That was almost three months ago (!), and at that time I still didn’t have any ideas for my dissertation. Actually, writing about Mrs. Dalloway for one of my coursework essays made me really want to work on Woolf and trauma, but that quickly went out the window when I became overwhelmed by how much has already been written on Woolf (and trauma, in texts like Atonement and The Bluest Eye). I also wanted something more “relevant,” at least to me and my current life and experiences. So after some conversations and advice from my family, I turned toward cultural displacement/assimilation and spent a few weeks bumbling around on JSTOR by plugging word combinations into the search bars (“trauma,” “integration,” “culture shock,” “assimilation,” to name a few). Luckily, one mindless JSTOR session turned up an essay on Dave Eggers’s 2006 novel, What Is the What.

research in Senate House Library

research in Senate House Library

BINGO! I’d read What Is the What — and loved it — right before the Peace Corps and had forgotten how it deals with many of the issues of cultural integration, education, and international development that interest me. It was also a good choice because only four scholarly articles have been published on it, which leaves me room to form my own argument about it and not struggle to come up with something that hasn’t already been written on a hundred times.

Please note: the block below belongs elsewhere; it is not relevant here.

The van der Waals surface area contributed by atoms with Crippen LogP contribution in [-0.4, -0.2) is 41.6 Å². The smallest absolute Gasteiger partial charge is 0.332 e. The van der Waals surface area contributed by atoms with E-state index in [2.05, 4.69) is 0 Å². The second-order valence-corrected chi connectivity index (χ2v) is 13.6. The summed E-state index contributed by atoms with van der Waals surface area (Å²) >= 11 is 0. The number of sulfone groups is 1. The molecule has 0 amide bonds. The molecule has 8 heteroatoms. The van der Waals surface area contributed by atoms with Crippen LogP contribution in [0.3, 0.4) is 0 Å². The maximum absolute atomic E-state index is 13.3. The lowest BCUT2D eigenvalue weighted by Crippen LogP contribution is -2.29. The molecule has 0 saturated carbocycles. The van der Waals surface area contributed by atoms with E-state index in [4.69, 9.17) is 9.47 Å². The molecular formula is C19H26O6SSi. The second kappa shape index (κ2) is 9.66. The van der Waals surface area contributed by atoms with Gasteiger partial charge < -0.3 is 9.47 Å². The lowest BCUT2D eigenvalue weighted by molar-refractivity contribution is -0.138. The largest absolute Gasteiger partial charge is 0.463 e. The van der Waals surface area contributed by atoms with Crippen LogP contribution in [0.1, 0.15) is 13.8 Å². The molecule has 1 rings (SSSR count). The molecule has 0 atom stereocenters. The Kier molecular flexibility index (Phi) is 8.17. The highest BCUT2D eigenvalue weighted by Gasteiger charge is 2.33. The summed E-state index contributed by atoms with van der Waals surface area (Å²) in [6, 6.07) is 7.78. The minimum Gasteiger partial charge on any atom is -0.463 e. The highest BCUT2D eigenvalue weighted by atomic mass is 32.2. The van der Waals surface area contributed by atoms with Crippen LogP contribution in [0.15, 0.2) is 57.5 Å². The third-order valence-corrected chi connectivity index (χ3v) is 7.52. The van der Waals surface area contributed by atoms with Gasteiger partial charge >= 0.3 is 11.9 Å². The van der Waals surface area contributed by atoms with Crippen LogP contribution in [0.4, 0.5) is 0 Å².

Fast forward to now: I’ve re-read What Is the What twice; read lots of criticism and some theory on immigration, post-colonial novels, and storytelling traditions (to name a few); met with my supervisor twice (he’s great); and started drafting. It’s a bit overwhelming, as there’s a lot of material to juggle and an argument to work out and it’s all due on 1 September. But overall it’s going well and I am happy with my text and topic choice. I can’t tell you much because it hasn’t been marked (let alone written!), but it’s roughly about storytelling and voice and the immigrant experience, with some Toni Morrison thrown in for good measure.


Recently in “Issues”: End of Term 2

Now that it’s almost the end of April and three weeks after classes have finished, it’s well past time for an MA update. Here’s a quick review of the second half of the second term of my “Issues in Modern Culture” MA program(me).

Modern Sex ended and I embarked upon a five-week Post-War American Poetry module taught by Mark Ford. He took a similar approach to this class as he did with the Elizabeth Bishop seminar, looking at how one could critically approach each poet if one were to write about him/her. Let me break down the seminars: